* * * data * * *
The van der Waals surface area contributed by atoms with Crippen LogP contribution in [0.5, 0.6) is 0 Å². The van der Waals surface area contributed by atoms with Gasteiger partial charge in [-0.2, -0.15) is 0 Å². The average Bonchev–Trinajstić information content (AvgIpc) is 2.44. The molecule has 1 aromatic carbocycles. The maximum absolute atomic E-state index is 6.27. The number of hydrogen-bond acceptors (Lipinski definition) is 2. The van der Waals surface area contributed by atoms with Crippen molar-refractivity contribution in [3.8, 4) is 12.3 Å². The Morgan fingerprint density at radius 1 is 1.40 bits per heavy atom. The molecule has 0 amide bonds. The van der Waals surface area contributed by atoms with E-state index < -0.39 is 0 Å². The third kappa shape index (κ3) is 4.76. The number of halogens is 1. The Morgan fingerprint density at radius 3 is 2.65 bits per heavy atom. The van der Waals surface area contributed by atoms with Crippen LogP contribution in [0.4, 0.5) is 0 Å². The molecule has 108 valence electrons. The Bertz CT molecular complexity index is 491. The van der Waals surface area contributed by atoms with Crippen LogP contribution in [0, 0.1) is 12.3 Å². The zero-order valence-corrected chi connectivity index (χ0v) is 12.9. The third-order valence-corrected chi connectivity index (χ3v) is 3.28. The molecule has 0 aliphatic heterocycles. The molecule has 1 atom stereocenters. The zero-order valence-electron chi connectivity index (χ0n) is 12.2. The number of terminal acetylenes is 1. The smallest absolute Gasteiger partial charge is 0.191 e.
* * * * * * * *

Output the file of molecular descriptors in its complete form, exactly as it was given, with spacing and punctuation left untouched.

The van der Waals surface area contributed by atoms with Crippen LogP contribution in [0.5, 0.6) is 0 Å². The van der Waals surface area contributed by atoms with Gasteiger partial charge in [-0.2, -0.15) is 0 Å². The average Bonchev–Trinajstić information content (AvgIpc) is 2.44. The molecule has 1 aromatic carbocycles. The maximum absolute atomic E-state index is 6.27. The number of hydrogen-bond acceptors (Lipinski definition) is 2. The van der Waals surface area contributed by atoms with Crippen molar-refractivity contribution in [3.8, 4) is 12.3 Å². The Morgan fingerprint density at radius 1 is 1.40 bits per heavy atom. The molecule has 0 amide bonds. The van der Waals surface area contributed by atoms with E-state index < -0.39 is 0 Å². The third kappa shape index (κ3) is 4.76. The number of halogens is 1. The Morgan fingerprint density at radius 3 is 2.65 bits per heavy atom. The van der Waals surface area contributed by atoms with Crippen LogP contribution in [0.4, 0.5) is 0 Å². The molecule has 108 valence electrons. The Bertz CT molecular complexity index is 491. The van der Waals surface area contributed by atoms with Crippen LogP contribution in [0, 0.1) is 12.3 Å². The zero-order valence-corrected chi connectivity index (χ0v) is 12.9. The third-order valence-corrected chi connectivity index (χ3v) is 3.28. The molecule has 0 aliphatic heterocycles. The molecule has 1 atom stereocenters. The zero-order valence-electron chi connectivity index (χ0n) is 12.2. The number of terminal acetylenes is 1. The smallest absolute Gasteiger partial charge is 0.191 e.